• Having made “all appropriate inquiry”
    • Prior to or at time of acquisition
    • Into previous ownership & uses of property
    • Consistent with good commercial or customary practice to minimize liability
astm phase 1 standard
ASTM Phase 1 Standard
  • To satisfy original AAI, developed requirements and procedures for:
    • Site public records review
    • Interviews
    • Site inspections
    • Identifying Recognized Environmental Conditions
    • What comprises Final Phase 1 Report
astm a checklist approach
ASTM a Checklist Approach
  • Series of questions about the property
  • Answered in light of information gathered
  • Answers which tend to indicate a non-de minimis Recognized Environmental Condition elevate the inquiry
    • Phase 2 sampling & analysis
    • Reporting and remediation, etc.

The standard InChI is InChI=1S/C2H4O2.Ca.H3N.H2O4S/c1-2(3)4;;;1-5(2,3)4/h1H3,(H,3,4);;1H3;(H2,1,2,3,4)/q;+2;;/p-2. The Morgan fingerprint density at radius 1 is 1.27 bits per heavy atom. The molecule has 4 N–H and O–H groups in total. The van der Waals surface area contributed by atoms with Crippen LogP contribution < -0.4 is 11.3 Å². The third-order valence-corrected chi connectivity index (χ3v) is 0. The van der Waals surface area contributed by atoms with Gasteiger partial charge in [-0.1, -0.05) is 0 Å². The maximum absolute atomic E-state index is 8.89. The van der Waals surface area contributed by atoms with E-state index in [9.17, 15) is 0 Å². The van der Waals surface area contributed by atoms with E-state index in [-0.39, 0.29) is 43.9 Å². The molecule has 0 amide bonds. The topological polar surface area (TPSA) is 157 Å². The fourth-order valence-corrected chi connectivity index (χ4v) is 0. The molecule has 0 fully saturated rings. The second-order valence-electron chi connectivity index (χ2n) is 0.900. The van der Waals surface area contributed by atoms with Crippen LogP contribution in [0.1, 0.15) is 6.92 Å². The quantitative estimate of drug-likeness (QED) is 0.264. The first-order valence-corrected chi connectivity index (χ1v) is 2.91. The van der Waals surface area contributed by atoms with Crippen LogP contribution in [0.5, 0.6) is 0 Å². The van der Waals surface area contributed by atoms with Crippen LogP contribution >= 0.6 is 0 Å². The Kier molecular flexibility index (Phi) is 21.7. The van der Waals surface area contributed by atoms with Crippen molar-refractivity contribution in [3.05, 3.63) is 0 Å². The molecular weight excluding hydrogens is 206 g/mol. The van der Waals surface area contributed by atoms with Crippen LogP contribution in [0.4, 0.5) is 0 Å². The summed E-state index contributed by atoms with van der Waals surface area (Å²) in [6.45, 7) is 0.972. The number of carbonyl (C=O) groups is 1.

2002 brownfields amendments
2002 Brownfields Amendments
  • Expanded CERCLA defenses to:
    • Amend innocent landowner defense
    • Add bona fide prospective purchaser defense
    • Add contiguous property owner defense
amended innocent landowner defense
Amended Innocent Landowner Defense
  • Must demonstrate that:
    • Did not know and “had no reason to know” of contamination prior to purchase
    • Acquired property after all disposal of hazardous substances
    • Satisfied AAI and “continuing obligations” (new)
bona fide prospective purchaser defense
Bona Fide Prospective Purchaser Defense
  • May purchase property with knowledge of contamination, but must show:
    • Purchase occurred after January 11, 2003
    • Acquired property after disposal of hazardous substances, and
    • Satisfied AAI and “continuing obligations”
contiguous property owner defense
Contiguous Property Owner Defense
  • Must demonstrate that:
    • Had no knowledge of contamination prior to acquisition (if this not possible, BFP defense still a possibility), and
    • Satisfy AAI and “continuing obligations”